Sermon – 19 August 2018 – The Hostile Environment and who is missing

 

There were some bits missed out.

Not by the reader but by the compiler of the lectionary. Whole verses. Whole themes. Whole characters. Whole murders.

Missed out in the twinkling of an eye.

The eagle eyed amongst you will have noticed that the first reading was two verses from the second chapter of 1 Kings and then we hurtled forwards a chapter to pick things up when Solomon was praying for wisdom and God was up for giving him it.

Praying rather piously for wisdom, I rather think.

And with all the blood and guts of the readings of the last few weeks, it can seem at first to be a bit of a relief.

Here is a good king, praying for wisdom and being rewarded for his prayers.

What’s not to like.

Well, if you were listening to that reading wondering whether this was perhaps a little too good to be true then I’d like to suggest that perhaps it was.

The thing is, the stories about David that we’ve been focussing on for weeks are stories of a king who was, to be honest, a bit of a lad.

We’ve heard what he got up to and with whom.

When read in sequence with the story of his death and replacement by good king Solomon that we got today, it can feel a little contrived. It feels to me as though the writers are past masters at all the tricks of the fake news and spin departments that we know today.

To put it bluntly, we read in church texts as though they are neutral history when in fact when you look at them together they seem to have been written with the main purpose of making Solomon look good.

Makes you wonder who commissioned them, huh?

But let’s get back to those bits that were missing.

The lectionary compilers do miss out some of the most salacious bits of the Old Testament – perhaps a little wary of congregations being scandalised by reading them. But I think we need a little scandal in the mix sometimes.

And the verses we missed out this morning have one of the most gloriously named characters in the bible.

Douglas Adams, when writing the Hitchhikers’ Guide to the Galaxy famously conjured up the name of one character because he wanted to invent the most obscene sounding name he could come up with that could be broadcast on Radio 4 – and thus Slarty Bartfast was born. You can’t quite pin down why it sounds naughty but sound naughty it does.

So it was when I was teenage boy reading the bible through for a year and came upon this chapter and discovered the gloriously named Abishag the Shunamite.

I thought she was marvellous because she seemed to allow you to use syllables that would not normally be acceptable to be uttered from your lips.

Now, in short, Abishag the Shunamite is brought in by a bunch of men to keep King David’s warm at night in his last days. She was the King’s Concubine in the days when it was important for the King to be known to be perky and with all his faculties.

In the verses we missed out today, Abishag the Shunamite becomes important because Soloman’s brother turns up and asks Bathsheba, Solomon’s mother, for Abishag the Shunamite for himself. Yes, that’s Bathsheba who was last seen doing a strip-tease on the roof at bathtime that enticed King David Soloman’s father.

(Are you keeping up?)

Now, first of all, Abishag the Shunamite turns out not to be a joke character at all, she’s what we’d call a trafficked woman these days.

And like other trafficked women she has been under our noses for a long time unrecognised for her origins and without our noticing the powerful men who control her.

And Solomon’s brother gets his comeuppance for asking for Abishag. Solomon the wise sends out the army and slaughters him and all his men for his cheek.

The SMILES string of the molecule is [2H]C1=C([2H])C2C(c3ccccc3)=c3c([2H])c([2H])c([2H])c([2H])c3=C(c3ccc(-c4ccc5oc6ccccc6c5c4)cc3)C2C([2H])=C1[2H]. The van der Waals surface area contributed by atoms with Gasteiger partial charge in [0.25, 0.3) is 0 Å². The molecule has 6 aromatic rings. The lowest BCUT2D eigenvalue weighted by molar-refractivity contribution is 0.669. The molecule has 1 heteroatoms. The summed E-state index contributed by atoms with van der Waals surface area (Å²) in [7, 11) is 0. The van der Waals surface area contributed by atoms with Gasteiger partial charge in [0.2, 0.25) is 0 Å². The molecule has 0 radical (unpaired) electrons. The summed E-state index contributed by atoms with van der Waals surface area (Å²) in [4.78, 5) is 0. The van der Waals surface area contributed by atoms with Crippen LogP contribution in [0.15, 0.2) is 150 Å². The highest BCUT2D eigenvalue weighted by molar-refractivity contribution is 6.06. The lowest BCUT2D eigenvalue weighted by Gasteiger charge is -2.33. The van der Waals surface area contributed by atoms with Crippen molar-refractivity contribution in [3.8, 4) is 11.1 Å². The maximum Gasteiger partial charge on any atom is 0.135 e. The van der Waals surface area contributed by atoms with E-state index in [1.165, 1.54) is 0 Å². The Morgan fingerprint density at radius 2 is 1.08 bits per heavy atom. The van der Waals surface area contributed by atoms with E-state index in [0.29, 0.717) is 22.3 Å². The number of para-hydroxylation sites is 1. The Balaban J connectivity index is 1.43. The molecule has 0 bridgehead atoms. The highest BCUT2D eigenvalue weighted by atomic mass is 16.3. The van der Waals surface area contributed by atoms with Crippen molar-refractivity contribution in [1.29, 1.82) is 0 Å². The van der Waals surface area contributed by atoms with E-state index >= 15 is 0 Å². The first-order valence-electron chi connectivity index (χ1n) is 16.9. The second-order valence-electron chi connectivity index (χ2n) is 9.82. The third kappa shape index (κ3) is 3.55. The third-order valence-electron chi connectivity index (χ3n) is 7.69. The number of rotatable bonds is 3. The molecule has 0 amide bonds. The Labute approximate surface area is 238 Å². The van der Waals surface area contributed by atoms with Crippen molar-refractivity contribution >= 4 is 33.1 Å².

I was talking about this with Father Matthew yesterday and he said, “This is just like Celebrity Big Brother”.

And I’ve been thinking about that. First of all, it was a surprise to me that Father Matthew is a devotee of Celebrity Big Brother. But secondly he is right. And some.

It is like a combination of Celebrity Big Brother and Love Island.

(Not that I know what that is).

No, more than that, it is like a combination of Celebrity Big Brother and Love Island set right in the middle of the was in Syria.

That’s the kind of things we are reading about in the Old Testament. And yes, my suspicions about Solomon are I think valid. The shine comes off the piety and the wisdom if you read the bits that get left out.

All kinds of people get left out.

Some time ago, one of you from this congregation told me that they were spending a year only reading chapters from the bible which have women in them. That seemed like a profoundly interesting way to look at scripture.

But it isn’t writers, it is the editors and even the lectionary editors we need to keep an eye on.

We need to read the bible with suspicious eyes. Who wrote this? Who edited it? Who put it before us? What is the underlying message they are trying to convey?

All the same skills we need now when dealing with social media.

And asking who has been left out is surely part of our vocation.

The truth is, when I came here and we started calling ourselves an open, inclusive and welcoming congregation, lots of people presumed it was just a euphemism for being nicer to gay people than most churches.

It was always more than that and I’m glad it is.

Part of our journey is to be people who look out for who is missing. We need to do it with the bible, we need to do it with history, we need to do it with society and we need to do it all the.

I’m proud of the fact that some time after we started pushing the refugees welcome badges here, we’re a congregation with growing numbers of people seeking refuge in this country.

Refugees are welcome here.

And I was proud this week that our own Primus joined other church leaders in condemning the so-called Hostile Environment that the government has created for  those seeking refuge.

And I add my own condemnation to theirs. The hostile environment policy of our government is sinful.

Sometimes sin has to be named and people in power be held  to account.

It was the same in the days of the Old Testament and it is the same now.

The bible teaches us of the love of God. It also teaches us to be suspicious of those wielding power and to be the first to call for it to be used to help the weakest and the most vulnerable.

God knows what it is like to be vulnerable and to be on the run seeking refuge.